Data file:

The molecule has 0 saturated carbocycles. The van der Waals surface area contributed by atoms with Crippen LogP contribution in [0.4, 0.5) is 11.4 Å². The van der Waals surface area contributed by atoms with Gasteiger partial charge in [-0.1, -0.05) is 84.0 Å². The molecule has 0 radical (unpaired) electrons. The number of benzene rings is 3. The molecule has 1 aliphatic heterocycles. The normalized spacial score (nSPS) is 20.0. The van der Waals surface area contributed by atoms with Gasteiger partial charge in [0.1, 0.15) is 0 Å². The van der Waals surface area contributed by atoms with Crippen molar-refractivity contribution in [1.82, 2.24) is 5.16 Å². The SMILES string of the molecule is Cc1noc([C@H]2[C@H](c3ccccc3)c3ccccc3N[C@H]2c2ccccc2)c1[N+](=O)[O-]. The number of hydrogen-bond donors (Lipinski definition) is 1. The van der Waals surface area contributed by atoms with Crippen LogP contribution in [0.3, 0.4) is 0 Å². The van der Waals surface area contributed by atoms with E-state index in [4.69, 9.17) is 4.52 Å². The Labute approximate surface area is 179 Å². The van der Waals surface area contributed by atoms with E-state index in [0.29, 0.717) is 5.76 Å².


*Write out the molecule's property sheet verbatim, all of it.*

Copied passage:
The molecule has 0 saturated carbocycles. The van der Waals surface area contributed by atoms with Crippen LogP contribution in [0.4, 0.5) is 11.4 Å². The van der Waals surface area contributed by atoms with Gasteiger partial charge in [-0.1, -0.05) is 84.0 Å². The molecule has 0 radical (unpaired) electrons. The number of benzene rings is 3. The molecule has 1 aliphatic heterocycles. The normalized spacial score (nSPS) is 20.0. The van der Waals surface area contributed by atoms with Gasteiger partial charge in [0.1, 0.15) is 0 Å². The van der Waals surface area contributed by atoms with Crippen molar-refractivity contribution in [1.82, 2.24) is 5.16 Å². The SMILES string of the molecule is Cc1noc([C@H]2[C@H](c3ccccc3)c3ccccc3N[C@H]2c2ccccc2)c1[N+](=O)[O-]. The number of hydrogen-bond donors (Lipinski definition) is 1. The van der Waals surface area contributed by atoms with Crippen LogP contribution in [0.3, 0.4) is 0 Å². The van der Waals surface area contributed by atoms with E-state index in [4.69, 9.17) is 4.52 Å². The Labute approximate surface area is 179 Å². The van der Waals surface area contributed by atoms with E-state index in [0.29, 0.717) is 5.76 Å².